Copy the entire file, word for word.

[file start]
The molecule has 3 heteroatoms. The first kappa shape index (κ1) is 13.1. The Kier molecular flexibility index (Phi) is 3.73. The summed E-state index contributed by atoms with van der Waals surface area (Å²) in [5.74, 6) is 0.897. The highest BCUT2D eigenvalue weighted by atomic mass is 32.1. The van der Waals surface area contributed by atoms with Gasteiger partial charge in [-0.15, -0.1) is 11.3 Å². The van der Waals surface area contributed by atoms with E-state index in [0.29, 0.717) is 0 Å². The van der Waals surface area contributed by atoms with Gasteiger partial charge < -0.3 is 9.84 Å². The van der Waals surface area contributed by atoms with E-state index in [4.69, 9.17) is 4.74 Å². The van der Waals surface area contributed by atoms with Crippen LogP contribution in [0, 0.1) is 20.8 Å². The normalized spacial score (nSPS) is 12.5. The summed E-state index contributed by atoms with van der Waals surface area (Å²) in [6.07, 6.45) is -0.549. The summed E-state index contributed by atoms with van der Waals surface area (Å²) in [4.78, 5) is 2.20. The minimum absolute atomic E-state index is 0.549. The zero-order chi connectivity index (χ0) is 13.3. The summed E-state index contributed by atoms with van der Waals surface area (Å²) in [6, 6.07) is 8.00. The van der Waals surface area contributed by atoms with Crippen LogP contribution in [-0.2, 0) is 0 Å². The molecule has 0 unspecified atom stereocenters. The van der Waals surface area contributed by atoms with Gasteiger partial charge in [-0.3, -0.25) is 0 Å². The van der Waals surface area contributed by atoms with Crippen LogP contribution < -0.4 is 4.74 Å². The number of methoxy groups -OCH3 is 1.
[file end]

The molecule has 3 heteroatoms. The first kappa shape index (κ1) is 13.1. The Kier molecular flexibility index (Phi) is 3.73. The summed E-state index contributed by atoms with van der Waals surface area (Å²) in [5.74, 6) is 0.897. The highest BCUT2D eigenvalue weighted by atomic mass is 32.1. The van der Waals surface area contributed by atoms with Gasteiger partial charge in [-0.15, -0.1) is 11.3 Å². The van der Waals surface area contributed by atoms with E-state index in [0.29, 0.717) is 0 Å². The van der Waals surface area contributed by atoms with Gasteiger partial charge < -0.3 is 9.84 Å². The van der Waals surface area contributed by atoms with E-state index in [4.69, 9.17) is 4.74 Å². The van der Waals surface area contributed by atoms with Crippen LogP contribution in [0, 0.1) is 20.8 Å². The normalized spacial score (nSPS) is 12.5. The summed E-state index contributed by atoms with van der Waals surface area (Å²) in [6.07, 6.45) is -0.549. The summed E-state index contributed by atoms with van der Waals surface area (Å²) in [4.78, 5) is 2.20. The minimum absolute atomic E-state index is 0.549. The zero-order chi connectivity index (χ0) is 13.3. The summed E-state index contributed by atoms with van der Waals surface area (Å²) in [6, 6.07) is 8.00. The van der Waals surface area contributed by atoms with Crippen LogP contribution in [-0.2, 0) is 0 Å². The molecule has 0 unspecified atom stereocenters. The van der Waals surface area contributed by atoms with Gasteiger partial charge in [-0.3, -0.25) is 0 Å². The van der Waals surface area contributed by atoms with Crippen LogP contribution < -0.4 is 4.74 Å². The number of methoxy groups -OCH3 is 1.